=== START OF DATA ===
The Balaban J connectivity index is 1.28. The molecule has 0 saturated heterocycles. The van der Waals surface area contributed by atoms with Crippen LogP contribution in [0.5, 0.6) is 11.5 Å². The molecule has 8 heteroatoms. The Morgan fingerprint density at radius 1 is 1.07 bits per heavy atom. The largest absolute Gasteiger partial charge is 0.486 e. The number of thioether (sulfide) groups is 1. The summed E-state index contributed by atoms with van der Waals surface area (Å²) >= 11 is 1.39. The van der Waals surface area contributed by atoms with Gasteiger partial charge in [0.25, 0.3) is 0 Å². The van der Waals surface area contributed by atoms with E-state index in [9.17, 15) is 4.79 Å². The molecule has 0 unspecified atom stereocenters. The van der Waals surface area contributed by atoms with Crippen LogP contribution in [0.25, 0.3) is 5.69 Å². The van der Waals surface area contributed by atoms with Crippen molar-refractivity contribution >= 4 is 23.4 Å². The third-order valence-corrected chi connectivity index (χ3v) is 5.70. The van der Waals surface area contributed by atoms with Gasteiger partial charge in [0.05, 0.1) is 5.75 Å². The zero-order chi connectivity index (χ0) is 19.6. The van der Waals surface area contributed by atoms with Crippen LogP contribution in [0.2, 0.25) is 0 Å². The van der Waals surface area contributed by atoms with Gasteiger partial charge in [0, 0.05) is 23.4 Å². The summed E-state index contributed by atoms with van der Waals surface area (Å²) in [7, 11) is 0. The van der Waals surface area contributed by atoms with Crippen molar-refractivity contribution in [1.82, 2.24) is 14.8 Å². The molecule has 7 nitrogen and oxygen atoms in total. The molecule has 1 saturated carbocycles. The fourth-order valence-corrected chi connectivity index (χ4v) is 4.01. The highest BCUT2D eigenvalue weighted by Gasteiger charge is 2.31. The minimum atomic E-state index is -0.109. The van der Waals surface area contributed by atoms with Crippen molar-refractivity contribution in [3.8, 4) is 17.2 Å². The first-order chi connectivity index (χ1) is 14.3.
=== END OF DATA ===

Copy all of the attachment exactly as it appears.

The Balaban J connectivity index is 1.28. The molecule has 0 saturated heterocycles. The van der Waals surface area contributed by atoms with Crippen LogP contribution in [0.5, 0.6) is 11.5 Å². The molecule has 8 heteroatoms. The Morgan fingerprint density at radius 1 is 1.07 bits per heavy atom. The largest absolute Gasteiger partial charge is 0.486 e. The number of thioether (sulfide) groups is 1. The summed E-state index contributed by atoms with van der Waals surface area (Å²) >= 11 is 1.39. The van der Waals surface area contributed by atoms with Gasteiger partial charge in [0.25, 0.3) is 0 Å². The van der Waals surface area contributed by atoms with E-state index in [9.17, 15) is 4.79 Å². The molecule has 0 unspecified atom stereocenters. The van der Waals surface area contributed by atoms with Crippen LogP contribution in [0.25, 0.3) is 5.69 Å². The van der Waals surface area contributed by atoms with Crippen molar-refractivity contribution >= 4 is 23.4 Å². The third-order valence-corrected chi connectivity index (χ3v) is 5.70. The van der Waals surface area contributed by atoms with Gasteiger partial charge in [0.05, 0.1) is 5.75 Å². The zero-order chi connectivity index (χ0) is 19.6. The van der Waals surface area contributed by atoms with Crippen LogP contribution in [0.2, 0.25) is 0 Å². The van der Waals surface area contributed by atoms with Gasteiger partial charge in [0, 0.05) is 23.4 Å². The summed E-state index contributed by atoms with van der Waals surface area (Å²) in [7, 11) is 0. The van der Waals surface area contributed by atoms with Crippen molar-refractivity contribution in [1.82, 2.24) is 14.8 Å². The molecule has 7 nitrogen and oxygen atoms in total. The molecule has 1 saturated carbocycles. The fourth-order valence-corrected chi connectivity index (χ4v) is 4.01. The highest BCUT2D eigenvalue weighted by Gasteiger charge is 2.31. The minimum atomic E-state index is -0.109. The van der Waals surface area contributed by atoms with Crippen molar-refractivity contribution in [3.8, 4) is 17.2 Å². The first-order chi connectivity index (χ1) is 14.3.